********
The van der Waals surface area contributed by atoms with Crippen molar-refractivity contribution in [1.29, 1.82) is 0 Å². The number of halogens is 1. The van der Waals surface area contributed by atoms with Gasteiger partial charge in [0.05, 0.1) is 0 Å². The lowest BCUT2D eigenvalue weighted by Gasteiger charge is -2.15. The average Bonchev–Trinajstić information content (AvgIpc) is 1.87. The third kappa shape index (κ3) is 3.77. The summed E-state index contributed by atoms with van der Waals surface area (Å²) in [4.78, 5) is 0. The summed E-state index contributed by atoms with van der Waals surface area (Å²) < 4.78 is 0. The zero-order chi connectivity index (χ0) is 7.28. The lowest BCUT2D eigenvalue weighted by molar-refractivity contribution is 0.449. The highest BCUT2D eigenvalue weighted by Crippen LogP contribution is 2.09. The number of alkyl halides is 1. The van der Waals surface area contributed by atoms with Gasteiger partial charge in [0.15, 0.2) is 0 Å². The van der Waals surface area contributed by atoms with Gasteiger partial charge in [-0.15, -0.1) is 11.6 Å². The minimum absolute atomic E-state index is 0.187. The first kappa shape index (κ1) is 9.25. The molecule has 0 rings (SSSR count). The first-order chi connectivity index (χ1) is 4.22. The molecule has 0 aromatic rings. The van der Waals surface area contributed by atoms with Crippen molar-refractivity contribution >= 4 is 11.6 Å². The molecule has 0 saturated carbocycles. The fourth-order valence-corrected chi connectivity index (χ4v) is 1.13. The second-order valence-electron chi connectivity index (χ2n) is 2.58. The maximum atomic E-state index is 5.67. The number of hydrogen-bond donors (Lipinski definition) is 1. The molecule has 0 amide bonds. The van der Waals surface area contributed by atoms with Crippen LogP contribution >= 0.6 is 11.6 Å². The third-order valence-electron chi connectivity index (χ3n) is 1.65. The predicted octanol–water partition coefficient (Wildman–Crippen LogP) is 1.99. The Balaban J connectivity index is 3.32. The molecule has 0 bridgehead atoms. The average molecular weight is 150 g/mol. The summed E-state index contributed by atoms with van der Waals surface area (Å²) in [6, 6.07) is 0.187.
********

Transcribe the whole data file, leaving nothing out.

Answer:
The van der Waals surface area contributed by atoms with Crippen molar-refractivity contribution in [1.29, 1.82) is 0 Å². The number of halogens is 1. The van der Waals surface area contributed by atoms with Gasteiger partial charge in [0.05, 0.1) is 0 Å². The lowest BCUT2D eigenvalue weighted by Gasteiger charge is -2.15. The average Bonchev–Trinajstić information content (AvgIpc) is 1.87. The third kappa shape index (κ3) is 3.77. The summed E-state index contributed by atoms with van der Waals surface area (Å²) in [4.78, 5) is 0. The summed E-state index contributed by atoms with van der Waals surface area (Å²) < 4.78 is 0. The zero-order chi connectivity index (χ0) is 7.28. The lowest BCUT2D eigenvalue weighted by molar-refractivity contribution is 0.449. The highest BCUT2D eigenvalue weighted by Crippen LogP contribution is 2.09. The number of alkyl halides is 1. The van der Waals surface area contributed by atoms with Gasteiger partial charge in [0.15, 0.2) is 0 Å². The van der Waals surface area contributed by atoms with Gasteiger partial charge in [-0.15, -0.1) is 11.6 Å². The minimum absolute atomic E-state index is 0.187. The first kappa shape index (κ1) is 9.25. The molecule has 0 rings (SSSR count). The first-order chi connectivity index (χ1) is 4.22. The molecule has 0 aromatic rings. The van der Waals surface area contributed by atoms with Crippen molar-refractivity contribution >= 4 is 11.6 Å². The molecule has 0 saturated carbocycles. The fourth-order valence-corrected chi connectivity index (χ4v) is 1.13. The second-order valence-electron chi connectivity index (χ2n) is 2.58. The maximum atomic E-state index is 5.67. The number of hydrogen-bond donors (Lipinski definition) is 1. The molecule has 0 amide bonds. The van der Waals surface area contributed by atoms with Crippen LogP contribution >= 0.6 is 11.6 Å². The third-order valence-electron chi connectivity index (χ3n) is 1.65. The predicted octanol–water partition coefficient (Wildman–Crippen LogP) is 1.99. The Balaban J connectivity index is 3.32. The molecule has 0 bridgehead atoms. The average molecular weight is 150 g/mol. The summed E-state index contributed by atoms with van der Waals surface area (Å²) in [6, 6.07) is 0.187.